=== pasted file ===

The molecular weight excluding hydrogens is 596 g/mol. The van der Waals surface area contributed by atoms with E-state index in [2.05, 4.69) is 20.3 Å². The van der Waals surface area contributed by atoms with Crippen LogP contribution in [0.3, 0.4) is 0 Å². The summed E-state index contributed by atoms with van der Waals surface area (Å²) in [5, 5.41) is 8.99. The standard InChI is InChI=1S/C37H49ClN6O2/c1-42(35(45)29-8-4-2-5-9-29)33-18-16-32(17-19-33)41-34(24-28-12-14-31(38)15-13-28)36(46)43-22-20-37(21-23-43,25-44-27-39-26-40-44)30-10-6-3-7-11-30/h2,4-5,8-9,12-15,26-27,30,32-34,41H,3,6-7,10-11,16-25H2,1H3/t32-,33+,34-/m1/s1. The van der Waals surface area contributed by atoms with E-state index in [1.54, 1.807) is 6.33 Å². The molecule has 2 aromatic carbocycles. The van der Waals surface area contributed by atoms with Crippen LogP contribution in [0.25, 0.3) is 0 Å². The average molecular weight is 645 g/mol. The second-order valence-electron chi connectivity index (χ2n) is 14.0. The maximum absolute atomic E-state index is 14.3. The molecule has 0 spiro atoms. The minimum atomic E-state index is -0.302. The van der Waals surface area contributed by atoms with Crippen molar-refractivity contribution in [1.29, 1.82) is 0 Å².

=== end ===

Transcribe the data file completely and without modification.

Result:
The molecular weight excluding hydrogens is 596 g/mol. The van der Waals surface area contributed by atoms with E-state index in [2.05, 4.69) is 20.3 Å². The van der Waals surface area contributed by atoms with Crippen LogP contribution in [0.3, 0.4) is 0 Å². The summed E-state index contributed by atoms with van der Waals surface area (Å²) in [5, 5.41) is 8.99. The standard InChI is InChI=1S/C37H49ClN6O2/c1-42(35(45)29-8-4-2-5-9-29)33-18-16-32(17-19-33)41-34(24-28-12-14-31(38)15-13-28)36(46)43-22-20-37(21-23-43,25-44-27-39-26-40-44)30-10-6-3-7-11-30/h2,4-5,8-9,12-15,26-27,30,32-34,41H,3,6-7,10-11,16-25H2,1H3/t32-,33+,34-/m1/s1. The van der Waals surface area contributed by atoms with E-state index in [1.54, 1.807) is 6.33 Å². The molecule has 2 aromatic carbocycles. The van der Waals surface area contributed by atoms with Crippen LogP contribution in [0.25, 0.3) is 0 Å². The average molecular weight is 645 g/mol. The second-order valence-electron chi connectivity index (χ2n) is 14.0. The maximum absolute atomic E-state index is 14.3. The molecule has 0 spiro atoms. The minimum atomic E-state index is -0.302. The van der Waals surface area contributed by atoms with Crippen molar-refractivity contribution in [1.29, 1.82) is 0 Å².